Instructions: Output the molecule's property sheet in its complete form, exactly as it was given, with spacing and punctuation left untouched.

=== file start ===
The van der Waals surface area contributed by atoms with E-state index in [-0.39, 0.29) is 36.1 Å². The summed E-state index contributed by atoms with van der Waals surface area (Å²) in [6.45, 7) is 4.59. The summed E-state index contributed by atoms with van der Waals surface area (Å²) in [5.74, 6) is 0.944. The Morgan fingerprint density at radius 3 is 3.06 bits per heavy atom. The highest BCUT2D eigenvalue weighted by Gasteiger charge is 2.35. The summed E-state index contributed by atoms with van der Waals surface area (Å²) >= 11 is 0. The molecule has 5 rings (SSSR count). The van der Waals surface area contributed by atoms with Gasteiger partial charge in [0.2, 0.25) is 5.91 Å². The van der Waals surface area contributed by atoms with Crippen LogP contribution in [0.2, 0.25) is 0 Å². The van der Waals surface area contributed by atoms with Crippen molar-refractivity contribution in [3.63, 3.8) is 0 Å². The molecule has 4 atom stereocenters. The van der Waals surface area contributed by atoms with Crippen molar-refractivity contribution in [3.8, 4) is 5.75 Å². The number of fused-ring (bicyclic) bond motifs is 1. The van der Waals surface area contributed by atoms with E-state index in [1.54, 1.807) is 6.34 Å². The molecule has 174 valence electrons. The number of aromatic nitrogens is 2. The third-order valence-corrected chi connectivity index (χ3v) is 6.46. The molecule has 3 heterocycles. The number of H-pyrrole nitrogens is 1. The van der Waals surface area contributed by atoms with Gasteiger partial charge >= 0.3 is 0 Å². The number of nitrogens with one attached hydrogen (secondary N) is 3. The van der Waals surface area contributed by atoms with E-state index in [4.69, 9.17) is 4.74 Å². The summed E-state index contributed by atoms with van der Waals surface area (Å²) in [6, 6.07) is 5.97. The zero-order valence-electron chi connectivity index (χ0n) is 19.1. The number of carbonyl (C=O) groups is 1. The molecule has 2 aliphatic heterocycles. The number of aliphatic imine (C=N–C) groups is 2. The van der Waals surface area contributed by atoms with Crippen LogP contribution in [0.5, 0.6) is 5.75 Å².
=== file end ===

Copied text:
The van der Waals surface area contributed by atoms with E-state index in [-0.39, 0.29) is 36.1 Å². The summed E-state index contributed by atoms with van der Waals surface area (Å²) in [6.45, 7) is 4.59. The summed E-state index contributed by atoms with van der Waals surface area (Å²) in [5.74, 6) is 0.944. The Morgan fingerprint density at radius 3 is 3.06 bits per heavy atom. The highest BCUT2D eigenvalue weighted by Gasteiger charge is 2.35. The summed E-state index contributed by atoms with van der Waals surface area (Å²) >= 11 is 0. The molecule has 5 rings (SSSR count). The van der Waals surface area contributed by atoms with Gasteiger partial charge in [0.2, 0.25) is 5.91 Å². The van der Waals surface area contributed by atoms with Crippen LogP contribution in [0.2, 0.25) is 0 Å². The van der Waals surface area contributed by atoms with Crippen molar-refractivity contribution in [3.63, 3.8) is 0 Å². The molecule has 4 atom stereocenters. The van der Waals surface area contributed by atoms with Crippen molar-refractivity contribution in [3.8, 4) is 5.75 Å². The number of fused-ring (bicyclic) bond motifs is 1. The van der Waals surface area contributed by atoms with E-state index in [1.54, 1.807) is 6.34 Å². The molecule has 174 valence electrons. The number of aromatic nitrogens is 2. The third-order valence-corrected chi connectivity index (χ3v) is 6.46. The molecule has 3 heterocycles. The number of H-pyrrole nitrogens is 1. The van der Waals surface area contributed by atoms with Gasteiger partial charge >= 0.3 is 0 Å². The number of nitrogens with one attached hydrogen (secondary N) is 3. The van der Waals surface area contributed by atoms with E-state index in [4.69, 9.17) is 4.74 Å². The summed E-state index contributed by atoms with van der Waals surface area (Å²) in [6, 6.07) is 5.97. The zero-order valence-electron chi connectivity index (χ0n) is 19.1. The number of carbonyl (C=O) groups is 1. The molecule has 2 aliphatic heterocycles. The number of aliphatic imine (C=N–C) groups is 2. The van der Waals surface area contributed by atoms with Crippen LogP contribution in [0.5, 0.6) is 5.75 Å².